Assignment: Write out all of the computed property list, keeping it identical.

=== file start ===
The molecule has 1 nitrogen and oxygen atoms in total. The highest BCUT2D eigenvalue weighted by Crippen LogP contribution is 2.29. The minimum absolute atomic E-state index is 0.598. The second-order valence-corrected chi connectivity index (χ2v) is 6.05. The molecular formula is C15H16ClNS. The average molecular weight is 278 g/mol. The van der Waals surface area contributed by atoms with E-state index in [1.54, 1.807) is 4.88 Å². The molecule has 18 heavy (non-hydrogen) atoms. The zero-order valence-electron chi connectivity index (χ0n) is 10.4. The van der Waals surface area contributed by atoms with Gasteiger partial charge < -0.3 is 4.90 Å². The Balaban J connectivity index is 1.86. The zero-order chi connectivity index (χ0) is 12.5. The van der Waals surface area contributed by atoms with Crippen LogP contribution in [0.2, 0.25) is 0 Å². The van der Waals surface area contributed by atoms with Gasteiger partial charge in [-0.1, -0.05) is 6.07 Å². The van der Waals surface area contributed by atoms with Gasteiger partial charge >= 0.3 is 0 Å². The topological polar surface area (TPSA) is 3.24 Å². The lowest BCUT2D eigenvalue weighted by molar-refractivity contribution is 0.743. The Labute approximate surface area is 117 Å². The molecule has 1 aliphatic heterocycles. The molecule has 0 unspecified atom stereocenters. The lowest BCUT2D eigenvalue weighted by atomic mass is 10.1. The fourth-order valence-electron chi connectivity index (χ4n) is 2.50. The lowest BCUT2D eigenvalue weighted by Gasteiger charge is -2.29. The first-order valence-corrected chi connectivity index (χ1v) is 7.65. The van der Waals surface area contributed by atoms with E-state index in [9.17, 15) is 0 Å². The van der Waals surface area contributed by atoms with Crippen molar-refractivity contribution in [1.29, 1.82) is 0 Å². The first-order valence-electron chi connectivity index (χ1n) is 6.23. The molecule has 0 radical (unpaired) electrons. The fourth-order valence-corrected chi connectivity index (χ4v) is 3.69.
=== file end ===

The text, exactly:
The molecule has 1 nitrogen and oxygen atoms in total. The highest BCUT2D eigenvalue weighted by Crippen LogP contribution is 2.29. The minimum absolute atomic E-state index is 0.598. The second-order valence-corrected chi connectivity index (χ2v) is 6.05. The molecular formula is C15H16ClNS. The average molecular weight is 278 g/mol. The van der Waals surface area contributed by atoms with E-state index in [1.54, 1.807) is 4.88 Å². The molecule has 18 heavy (non-hydrogen) atoms. The zero-order valence-electron chi connectivity index (χ0n) is 10.4. The van der Waals surface area contributed by atoms with Gasteiger partial charge < -0.3 is 4.90 Å². The Balaban J connectivity index is 1.86. The zero-order chi connectivity index (χ0) is 12.5. The van der Waals surface area contributed by atoms with Crippen LogP contribution in [0.2, 0.25) is 0 Å². The van der Waals surface area contributed by atoms with Gasteiger partial charge in [-0.1, -0.05) is 6.07 Å². The van der Waals surface area contributed by atoms with Gasteiger partial charge >= 0.3 is 0 Å². The topological polar surface area (TPSA) is 3.24 Å². The lowest BCUT2D eigenvalue weighted by molar-refractivity contribution is 0.743. The Labute approximate surface area is 117 Å². The molecule has 1 aliphatic heterocycles. The molecule has 0 unspecified atom stereocenters. The lowest BCUT2D eigenvalue weighted by atomic mass is 10.1. The fourth-order valence-electron chi connectivity index (χ4n) is 2.50. The lowest BCUT2D eigenvalue weighted by Gasteiger charge is -2.29. The first-order valence-corrected chi connectivity index (χ1v) is 7.65. The van der Waals surface area contributed by atoms with E-state index in [9.17, 15) is 0 Å². The van der Waals surface area contributed by atoms with Crippen molar-refractivity contribution in [1.29, 1.82) is 0 Å². The first-order valence-electron chi connectivity index (χ1n) is 6.23. The molecule has 0 radical (unpaired) electrons. The fourth-order valence-corrected chi connectivity index (χ4v) is 3.69.